Schizophrenic kills parents, flees country
Staten Island Real-Time News
Officials nab son of slain Staten Island couple as he tries to bolt Israel for China
Published: Saturday, October 16, 2010, 12:49 AM Updated: Saturday, October 16, 2010, 8:49 AM
Peter N. Spencer
STATEN ISLAND, N.Y. -- He ran out of money, and luck.
With authorities a few steps behind him, Eric Bellucci, the 30-year-old Annadale man suspected of killing his parents in their Poillon Avenue home Wednesday, nearly eluded capture after flying to Israel.
Bellucci was taken off a flight by a federal security agent -- then let go -- and narrowly missed being flagged as he went through customs at the airport in Tel Aviv.
But due to his own missteps, and money issues, Bellucci is instead headed back to Staten Island. The former high school scholar-athlete, who relatives say suffers from violent schizophrenia, is expected to be charged in the killings of his father, 61-year-old Arthur Bellucci, and mother, 56-year-old Marian Bellucci.
Bellucci was detained early yesterday at Israel's Ben-Gurion International Airport after he tried to buy a one-way ticket to China, via Turkey, and his credit card was declined. While Bellucci went to get cash from an ATM, an airport attendant recognized him from media reports and called police.
The news came as a big relief to his relatives, who feared he would come back to kill them, and to detectives, who feared he would walk across the border to Jordan, which has no extradition agreement with the United States.
"He could have just gotten lost somewhere," said a law enforcement source close to the investigation.
Bellucci had a 24-hour head start on detectives.
He drove his parents' 2007 Honda Ridgeline pickup to Newark Liberty International Airport, parking it there at 7:30 a.m., E-ZPass records show. Bellucci then used a pay phone at the airport to purchase a $1,300 round-trip ticket to Tel Aviv on El Al Airlines, according to sources. The flight departed at 2:45 p.m.
As Bellucci was getting on the plane, an agent from the federal Transportation Security Administration (TSA) noticed he was acting nervous, and pulled him off the line for questioning. They searched his bag and took his name, but returned Bellucci to the plane because he was not on the no-fly list, and there were no warrants for his arrest.
That was hours before Vanessa Bellucci, 26, went to her family's home after trying to raise her mother via phone and text messages, after Mrs. Bellucci failed to show up for work. Vanessa and Eric both worked at their mother's home health care company, CareMates Inc., on Moseley Avenue in Annadale.
About 8:30 p.m., Vanessa opened the door to the colonial home, to find blood all over the foyer. She called 911, and police arrived at the gruesome scene. The father was found in an upstairs bedroom, where he had been stabbed "dozens" of times, including in the neck and chest, sources said.
A bloody trail led downstairs to the living room, near the front entrance, where the mother lay face down, with stab wounds across her body and back. Her purse was nearby.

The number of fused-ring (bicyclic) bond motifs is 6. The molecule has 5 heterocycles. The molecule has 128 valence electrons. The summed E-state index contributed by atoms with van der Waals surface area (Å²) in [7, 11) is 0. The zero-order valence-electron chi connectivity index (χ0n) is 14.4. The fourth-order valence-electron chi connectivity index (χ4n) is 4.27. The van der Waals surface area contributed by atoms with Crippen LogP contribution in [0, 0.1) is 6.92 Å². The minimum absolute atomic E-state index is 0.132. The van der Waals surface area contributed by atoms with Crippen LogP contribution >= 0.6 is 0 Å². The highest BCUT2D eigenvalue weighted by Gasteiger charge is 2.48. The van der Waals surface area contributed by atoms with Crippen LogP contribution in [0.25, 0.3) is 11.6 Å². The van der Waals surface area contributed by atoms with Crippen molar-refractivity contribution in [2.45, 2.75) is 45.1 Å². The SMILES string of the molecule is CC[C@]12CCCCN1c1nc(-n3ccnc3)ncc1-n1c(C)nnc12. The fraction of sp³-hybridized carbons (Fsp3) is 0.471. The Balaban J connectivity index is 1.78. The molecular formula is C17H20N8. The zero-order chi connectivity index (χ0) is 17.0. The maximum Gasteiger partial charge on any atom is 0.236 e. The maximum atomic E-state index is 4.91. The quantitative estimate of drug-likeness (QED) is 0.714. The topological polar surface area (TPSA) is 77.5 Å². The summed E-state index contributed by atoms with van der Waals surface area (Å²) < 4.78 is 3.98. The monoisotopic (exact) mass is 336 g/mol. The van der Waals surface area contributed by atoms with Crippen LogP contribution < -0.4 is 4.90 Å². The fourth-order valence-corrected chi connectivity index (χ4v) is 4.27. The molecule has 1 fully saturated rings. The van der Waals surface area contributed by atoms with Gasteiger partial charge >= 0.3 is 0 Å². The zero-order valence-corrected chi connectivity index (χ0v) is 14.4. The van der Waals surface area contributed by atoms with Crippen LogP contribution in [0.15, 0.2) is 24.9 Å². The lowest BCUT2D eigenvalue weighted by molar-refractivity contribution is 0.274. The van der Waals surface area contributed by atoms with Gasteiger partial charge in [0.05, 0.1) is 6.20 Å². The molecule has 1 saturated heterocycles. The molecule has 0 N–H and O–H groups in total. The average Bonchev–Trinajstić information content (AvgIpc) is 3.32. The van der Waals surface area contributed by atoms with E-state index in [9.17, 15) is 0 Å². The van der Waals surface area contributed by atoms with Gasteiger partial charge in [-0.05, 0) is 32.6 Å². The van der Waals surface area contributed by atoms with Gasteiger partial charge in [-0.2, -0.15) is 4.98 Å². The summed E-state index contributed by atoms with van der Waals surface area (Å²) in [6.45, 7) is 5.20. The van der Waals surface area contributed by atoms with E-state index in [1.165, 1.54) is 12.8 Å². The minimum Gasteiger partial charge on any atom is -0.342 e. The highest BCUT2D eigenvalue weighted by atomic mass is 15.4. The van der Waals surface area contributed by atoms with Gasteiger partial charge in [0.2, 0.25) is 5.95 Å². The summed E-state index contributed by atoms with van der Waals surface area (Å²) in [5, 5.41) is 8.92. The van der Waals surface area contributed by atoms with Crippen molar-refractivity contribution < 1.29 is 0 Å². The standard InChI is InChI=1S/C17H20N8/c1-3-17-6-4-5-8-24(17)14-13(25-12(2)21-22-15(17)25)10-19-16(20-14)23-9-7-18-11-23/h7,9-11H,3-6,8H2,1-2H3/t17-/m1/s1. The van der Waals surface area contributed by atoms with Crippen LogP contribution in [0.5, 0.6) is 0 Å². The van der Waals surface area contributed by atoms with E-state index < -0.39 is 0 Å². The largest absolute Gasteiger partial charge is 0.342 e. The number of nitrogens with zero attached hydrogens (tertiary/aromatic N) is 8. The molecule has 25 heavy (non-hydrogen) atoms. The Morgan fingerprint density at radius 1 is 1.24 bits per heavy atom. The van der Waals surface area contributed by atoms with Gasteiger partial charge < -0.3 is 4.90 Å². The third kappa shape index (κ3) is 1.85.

After the killings, Eric showered, leaving behind blood-soaked clothing and blood in the bathtub. Detectives also recovered a bloody knife they believe to be the murder weapon.
They also discovered empty rifle boxes, inspiring fear in the family that Eric would come back to finish them off. Police gathered relatives together at one location and kept guard over them while they searched for the suspect, sources said.
Though detectives were unaware of it at the time, Arthur Bellucci had earlier brought the guns to a buy-back program at the 123rd Precinct in Tottenville, for fear his son would use them.
Police did not learn that Bellucci was on El Al Flight 28 until early Thursday. For hours, they tried to contact El Al Airlines or officials in Israel, finally reaching an agent from Immigration and Customs Enforcement (ICE) about 8 a.m., who confirmed Bellucci was on the flight manifest.
The plane had landed in Tel Aviv about two hours earlier.
Bellucci used his credit card to rent a car in Israel, according to records tracked by police. They believed Bellucci was there to visit a friend -- whom they did not identify -- but are not sure if he ever met up with him.
They suspected Bellucci would not stay in the country for long.
"He was smart. He knew he needed to get to a country without extradition," another source said.
Israel Interior Minister Eli Yishai instructed the Population Authority to expel Bellucci, rather than wait for an extradition order. An NYPD spokesman said they were working with the Staten Island district attorney's office to obtain an arrest warrant for Bellucci, and hope to return him to the United States by tomorrow.
They may opt to wait longer, however, and continue to question him as a detainee. Bellucci's right to counsel is in effect as soon as he is officially arrested.
There is also the issue of his mental status. Bellucci was diagnosed as a schizophrenic, twice committed to a hospital for mental observation and had threatened in the past to commit suicide, police and relatives said. It is unclear if a judge would be able to force him to take medication to assist in his own defense.
His relatives don't believe that should be an excuse.
"Eric was lucid enough to get cleaned up and board an international airplane, then he is lucid enough to stand before a judge," his uncle, Joe Ciervo of Annadale, told a newspaper yesterday.
"Eric had it in for my family since they put him in the clinic for help," Ciervo said. "We want justice."